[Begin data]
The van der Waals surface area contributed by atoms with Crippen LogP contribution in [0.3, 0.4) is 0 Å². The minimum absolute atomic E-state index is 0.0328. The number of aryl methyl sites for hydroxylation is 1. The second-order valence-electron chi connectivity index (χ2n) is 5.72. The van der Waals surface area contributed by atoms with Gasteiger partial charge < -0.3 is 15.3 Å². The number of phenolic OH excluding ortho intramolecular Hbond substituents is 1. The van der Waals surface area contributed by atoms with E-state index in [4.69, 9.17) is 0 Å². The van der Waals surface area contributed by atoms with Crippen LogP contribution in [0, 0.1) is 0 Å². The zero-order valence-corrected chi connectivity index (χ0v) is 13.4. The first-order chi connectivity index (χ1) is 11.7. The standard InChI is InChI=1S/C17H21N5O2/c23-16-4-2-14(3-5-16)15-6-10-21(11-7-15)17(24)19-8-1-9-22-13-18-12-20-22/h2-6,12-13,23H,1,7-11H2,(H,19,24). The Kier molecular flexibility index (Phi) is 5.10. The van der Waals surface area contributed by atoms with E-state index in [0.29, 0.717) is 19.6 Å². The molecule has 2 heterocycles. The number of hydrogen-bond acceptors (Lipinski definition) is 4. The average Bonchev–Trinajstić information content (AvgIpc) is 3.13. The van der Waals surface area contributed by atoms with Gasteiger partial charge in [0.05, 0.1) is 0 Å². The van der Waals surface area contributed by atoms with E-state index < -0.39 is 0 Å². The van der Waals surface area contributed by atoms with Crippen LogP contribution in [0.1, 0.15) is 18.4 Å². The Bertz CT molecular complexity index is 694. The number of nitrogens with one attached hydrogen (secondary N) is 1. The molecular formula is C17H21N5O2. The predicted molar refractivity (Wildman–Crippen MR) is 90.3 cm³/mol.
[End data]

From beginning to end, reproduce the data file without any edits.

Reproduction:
The van der Waals surface area contributed by atoms with Crippen LogP contribution in [0.3, 0.4) is 0 Å². The minimum absolute atomic E-state index is 0.0328. The number of aryl methyl sites for hydroxylation is 1. The second-order valence-electron chi connectivity index (χ2n) is 5.72. The van der Waals surface area contributed by atoms with Gasteiger partial charge < -0.3 is 15.3 Å². The number of phenolic OH excluding ortho intramolecular Hbond substituents is 1. The van der Waals surface area contributed by atoms with E-state index in [4.69, 9.17) is 0 Å². The van der Waals surface area contributed by atoms with Crippen LogP contribution in [0, 0.1) is 0 Å². The zero-order valence-corrected chi connectivity index (χ0v) is 13.4. The first-order chi connectivity index (χ1) is 11.7. The standard InChI is InChI=1S/C17H21N5O2/c23-16-4-2-14(3-5-16)15-6-10-21(11-7-15)17(24)19-8-1-9-22-13-18-12-20-22/h2-6,12-13,23H,1,7-11H2,(H,19,24). The Kier molecular flexibility index (Phi) is 5.10. The van der Waals surface area contributed by atoms with E-state index in [0.29, 0.717) is 19.6 Å². The molecule has 2 heterocycles. The number of hydrogen-bond acceptors (Lipinski definition) is 4. The average Bonchev–Trinajstić information content (AvgIpc) is 3.13. The van der Waals surface area contributed by atoms with Gasteiger partial charge in [0.05, 0.1) is 0 Å². The van der Waals surface area contributed by atoms with E-state index < -0.39 is 0 Å². The van der Waals surface area contributed by atoms with Crippen LogP contribution in [0.1, 0.15) is 18.4 Å². The Bertz CT molecular complexity index is 694. The number of nitrogens with one attached hydrogen (secondary N) is 1. The molecular formula is C17H21N5O2. The predicted molar refractivity (Wildman–Crippen MR) is 90.3 cm³/mol.